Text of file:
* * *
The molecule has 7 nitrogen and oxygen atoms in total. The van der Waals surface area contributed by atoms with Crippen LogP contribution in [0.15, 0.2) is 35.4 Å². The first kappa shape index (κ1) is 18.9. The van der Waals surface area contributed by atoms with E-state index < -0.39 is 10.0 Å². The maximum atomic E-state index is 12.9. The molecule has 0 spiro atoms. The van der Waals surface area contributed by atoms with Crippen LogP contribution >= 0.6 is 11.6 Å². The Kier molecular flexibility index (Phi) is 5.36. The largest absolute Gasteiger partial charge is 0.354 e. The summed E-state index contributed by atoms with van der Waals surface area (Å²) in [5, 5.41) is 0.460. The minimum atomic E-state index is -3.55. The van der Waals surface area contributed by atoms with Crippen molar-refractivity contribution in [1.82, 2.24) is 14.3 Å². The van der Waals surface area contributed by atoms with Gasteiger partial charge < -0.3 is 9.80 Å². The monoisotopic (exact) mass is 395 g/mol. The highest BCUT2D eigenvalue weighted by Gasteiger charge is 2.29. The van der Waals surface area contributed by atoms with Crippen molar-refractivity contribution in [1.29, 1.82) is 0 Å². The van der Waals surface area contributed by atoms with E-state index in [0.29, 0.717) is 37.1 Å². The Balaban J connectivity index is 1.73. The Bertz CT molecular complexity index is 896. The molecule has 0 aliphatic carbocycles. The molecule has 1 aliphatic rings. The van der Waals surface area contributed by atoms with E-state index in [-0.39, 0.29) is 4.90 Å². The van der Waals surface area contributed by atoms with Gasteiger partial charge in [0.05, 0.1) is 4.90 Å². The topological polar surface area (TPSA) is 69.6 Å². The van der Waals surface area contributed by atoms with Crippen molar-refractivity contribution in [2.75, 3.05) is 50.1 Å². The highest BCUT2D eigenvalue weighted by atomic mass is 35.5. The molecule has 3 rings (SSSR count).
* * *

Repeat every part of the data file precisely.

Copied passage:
The molecule has 7 nitrogen and oxygen atoms in total. The van der Waals surface area contributed by atoms with Crippen LogP contribution in [0.15, 0.2) is 35.4 Å². The first kappa shape index (κ1) is 18.9. The van der Waals surface area contributed by atoms with E-state index < -0.39 is 10.0 Å². The maximum atomic E-state index is 12.9. The molecule has 0 spiro atoms. The van der Waals surface area contributed by atoms with Crippen LogP contribution >= 0.6 is 11.6 Å². The Kier molecular flexibility index (Phi) is 5.36. The largest absolute Gasteiger partial charge is 0.354 e. The summed E-state index contributed by atoms with van der Waals surface area (Å²) in [5, 5.41) is 0.460. The minimum atomic E-state index is -3.55. The van der Waals surface area contributed by atoms with Crippen molar-refractivity contribution in [1.82, 2.24) is 14.3 Å². The van der Waals surface area contributed by atoms with Gasteiger partial charge < -0.3 is 9.80 Å². The monoisotopic (exact) mass is 395 g/mol. The highest BCUT2D eigenvalue weighted by Gasteiger charge is 2.29. The van der Waals surface area contributed by atoms with Crippen molar-refractivity contribution in [1.29, 1.82) is 0 Å². The van der Waals surface area contributed by atoms with E-state index in [0.29, 0.717) is 37.1 Å². The Balaban J connectivity index is 1.73. The Bertz CT molecular complexity index is 896. The molecule has 0 aliphatic carbocycles. The molecule has 1 aliphatic rings. The van der Waals surface area contributed by atoms with E-state index in [-0.39, 0.29) is 4.90 Å². The van der Waals surface area contributed by atoms with Gasteiger partial charge in [0.05, 0.1) is 4.90 Å². The topological polar surface area (TPSA) is 69.6 Å². The van der Waals surface area contributed by atoms with Crippen molar-refractivity contribution in [2.75, 3.05) is 50.1 Å². The highest BCUT2D eigenvalue weighted by atomic mass is 35.5. The molecule has 3 rings (SSSR count).